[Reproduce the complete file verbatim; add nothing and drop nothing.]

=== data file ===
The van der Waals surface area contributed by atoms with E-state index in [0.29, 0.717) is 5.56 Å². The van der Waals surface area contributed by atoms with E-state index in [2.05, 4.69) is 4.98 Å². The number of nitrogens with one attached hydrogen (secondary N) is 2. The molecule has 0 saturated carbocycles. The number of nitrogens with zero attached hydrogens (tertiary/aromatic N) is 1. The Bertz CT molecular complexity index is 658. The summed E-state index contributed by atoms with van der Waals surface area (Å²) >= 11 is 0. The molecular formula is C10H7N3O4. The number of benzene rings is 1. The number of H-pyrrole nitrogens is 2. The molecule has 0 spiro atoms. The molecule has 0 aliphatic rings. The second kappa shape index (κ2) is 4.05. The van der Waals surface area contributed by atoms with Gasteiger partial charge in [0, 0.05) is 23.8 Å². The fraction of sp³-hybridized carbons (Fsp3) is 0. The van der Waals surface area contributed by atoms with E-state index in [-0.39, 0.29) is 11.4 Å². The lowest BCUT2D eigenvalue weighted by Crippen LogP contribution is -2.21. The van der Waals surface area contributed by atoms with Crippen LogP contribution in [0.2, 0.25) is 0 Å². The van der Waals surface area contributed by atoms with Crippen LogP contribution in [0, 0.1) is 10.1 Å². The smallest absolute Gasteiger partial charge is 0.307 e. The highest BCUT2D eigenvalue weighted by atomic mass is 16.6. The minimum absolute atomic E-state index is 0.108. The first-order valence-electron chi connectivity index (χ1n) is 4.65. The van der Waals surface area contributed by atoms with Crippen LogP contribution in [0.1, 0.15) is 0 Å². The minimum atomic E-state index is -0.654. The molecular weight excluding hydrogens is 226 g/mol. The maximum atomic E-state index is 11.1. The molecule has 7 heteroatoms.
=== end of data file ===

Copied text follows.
The van der Waals surface area contributed by atoms with E-state index in [0.29, 0.717) is 5.56 Å². The van der Waals surface area contributed by atoms with E-state index in [2.05, 4.69) is 4.98 Å². The number of nitrogens with one attached hydrogen (secondary N) is 2. The molecule has 0 saturated carbocycles. The number of nitrogens with zero attached hydrogens (tertiary/aromatic N) is 1. The Bertz CT molecular complexity index is 658. The summed E-state index contributed by atoms with van der Waals surface area (Å²) >= 11 is 0. The molecular formula is C10H7N3O4. The number of benzene rings is 1. The number of H-pyrrole nitrogens is 2. The molecule has 0 spiro atoms. The molecule has 0 aliphatic rings. The second kappa shape index (κ2) is 4.05. The van der Waals surface area contributed by atoms with Gasteiger partial charge in [0, 0.05) is 23.8 Å². The fraction of sp³-hybridized carbons (Fsp3) is 0. The van der Waals surface area contributed by atoms with E-state index in [-0.39, 0.29) is 11.4 Å². The lowest BCUT2D eigenvalue weighted by Crippen LogP contribution is -2.21. The van der Waals surface area contributed by atoms with Crippen LogP contribution in [0.2, 0.25) is 0 Å². The van der Waals surface area contributed by atoms with Crippen LogP contribution in [0, 0.1) is 10.1 Å². The smallest absolute Gasteiger partial charge is 0.307 e. The highest BCUT2D eigenvalue weighted by atomic mass is 16.6. The minimum absolute atomic E-state index is 0.108. The first-order valence-electron chi connectivity index (χ1n) is 4.65. The van der Waals surface area contributed by atoms with Crippen LogP contribution in [0.1, 0.15) is 0 Å². The minimum atomic E-state index is -0.654. The molecular weight excluding hydrogens is 226 g/mol. The maximum atomic E-state index is 11.1. The molecule has 7 heteroatoms.